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September 13, 2011


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Kim Krawiec

I'm with you, Dan. It's not that financial institution regulation is unique and certainly is not the case that we can't learn from a study of the regulation of other subject matters. It's just -- to my mind -- that some of the systemic risk provisions of D-F have a potentially different political economy than some of the other D-F provisions, such as consumer protection (which, by definition, consumers can at least see how the subject relates to them) or even the derivatives clearing and trading provisions (which arguably could pose barriers to entry issues).

Though now that I say that, perhaps it is the case that each issue is both similar and different in important ways -- from my outsider's perspective, the compensation debates seem to be their own animal as well, though I haven't followed them as closely as others have. But given that we don't know the end result of most of D-F yet, that conclusion certainly could be premature.

In any event, thanks for the posts and the links.

Cristie Ford

Hi Dan,

Thanks for this wonderfully thoughtful dissection of the problem. I agree with you and Kim that financial regulation doesn't seem to be really different from other areas of regulation along any of the important parameters - complexity, the ability to externalize costs, salience and the cyclicality of that salience. In fact I often wonder whether new governance scholars working in other subject matter areas might benefit from paying more attention to financial regulation and its recent problems than they do. I'm not so sure it can't happen there.

Taking a flier here, is it possible that financial regulation is different because in that context it is easier to argue that we can have our cake and eat it too? Financial innovation and regulatory scholars sometimes speak as though the pros and cons of regulation, and innovation, are the same in kind. Leaving aside wealth transfers through rent-seeking, which few would defend, academic economists see their goal as maximizing the efficiency of capital use. They may determine that zero regulation maximizes it or that lots of regulation maximizes it, but the underlying conviction continues to be that more efficient use of capital lifts all boats. By contrast, the pros and cons of environmental regulation are different in kind. We are weighing polar bear habitat, climate change, etc against decreased power generation, smaller profits, etc. Okay, I see the analogical leaps in my argument here but I'd still argue that, because the relative values placed on polar bears vs. cheap energy are largely subjective, it is tougher to come to an agreement on what level of regulation maximizes welfare. It is also necessary to confront hard choices. In finance, there is always the seductive possibility of getting to have your cake and eat it too. What if we deregulated, and we all got richer?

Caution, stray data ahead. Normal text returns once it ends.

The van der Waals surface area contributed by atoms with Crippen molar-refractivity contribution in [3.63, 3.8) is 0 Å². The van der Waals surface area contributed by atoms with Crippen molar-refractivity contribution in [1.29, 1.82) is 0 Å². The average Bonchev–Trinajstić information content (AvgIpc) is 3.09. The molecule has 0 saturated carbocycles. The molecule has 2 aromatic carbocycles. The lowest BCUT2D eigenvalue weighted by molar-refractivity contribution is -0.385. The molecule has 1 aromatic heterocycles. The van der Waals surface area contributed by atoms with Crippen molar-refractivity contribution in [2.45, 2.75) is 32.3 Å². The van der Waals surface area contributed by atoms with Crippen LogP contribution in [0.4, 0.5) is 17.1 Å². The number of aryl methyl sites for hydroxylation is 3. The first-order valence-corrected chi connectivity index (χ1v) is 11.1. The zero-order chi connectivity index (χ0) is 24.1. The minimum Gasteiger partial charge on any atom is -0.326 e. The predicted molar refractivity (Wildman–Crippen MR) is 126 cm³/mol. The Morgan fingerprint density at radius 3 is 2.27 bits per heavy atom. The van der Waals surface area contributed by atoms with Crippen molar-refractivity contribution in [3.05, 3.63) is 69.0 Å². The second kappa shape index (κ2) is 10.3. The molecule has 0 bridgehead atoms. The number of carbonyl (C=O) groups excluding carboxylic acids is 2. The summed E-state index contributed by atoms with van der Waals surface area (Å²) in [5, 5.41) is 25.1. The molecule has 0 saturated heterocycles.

Brett McDonnell

I largely agree that financial regulation is not fundamentally different. Indeed, most of the ideas that all of us have been discussing here have been drawn from more general literature that is not specific to finance. But in addition to some of the differences in detail that Dan, Kim, and Cristie discuss above, I want to mention one thing that has not yet received enough eattention in this forum (including from me).

The growth of financial markets over the last few decades is closely tied to the growth in economic inequality over that time. The growth in inequality has many causes, but financial markets are a big part. The super-rich are that way often because of investments in the financial markets. Top public company officers have gotten rich through equity compensation. Investment bankers, accountants, corporate lawyers, and yes, law professors, have also eaten from this gravy train. The fight to control the growth of financial markets is thus tied to the fight to control inequality in a way that is not at all true for environmental regulation. Even our rather antiseptic talk about systemic risk is linked to this. I have been shocked that for most of the last two years until the last couple of weeks, we have been talking much more about deficits than jobs. That is possible only because of who exercises power in this country. Think too about the anger that showed through in the comment letters from ordinary people that Kim discusses.

Hmm, in my papers I've been a rather centrist Obamaite. My last post veered towards a much more minimalist libertarian position. Here I'm sounding like a radical populist. I seem to be becoming unhinged on (by?) this topic.

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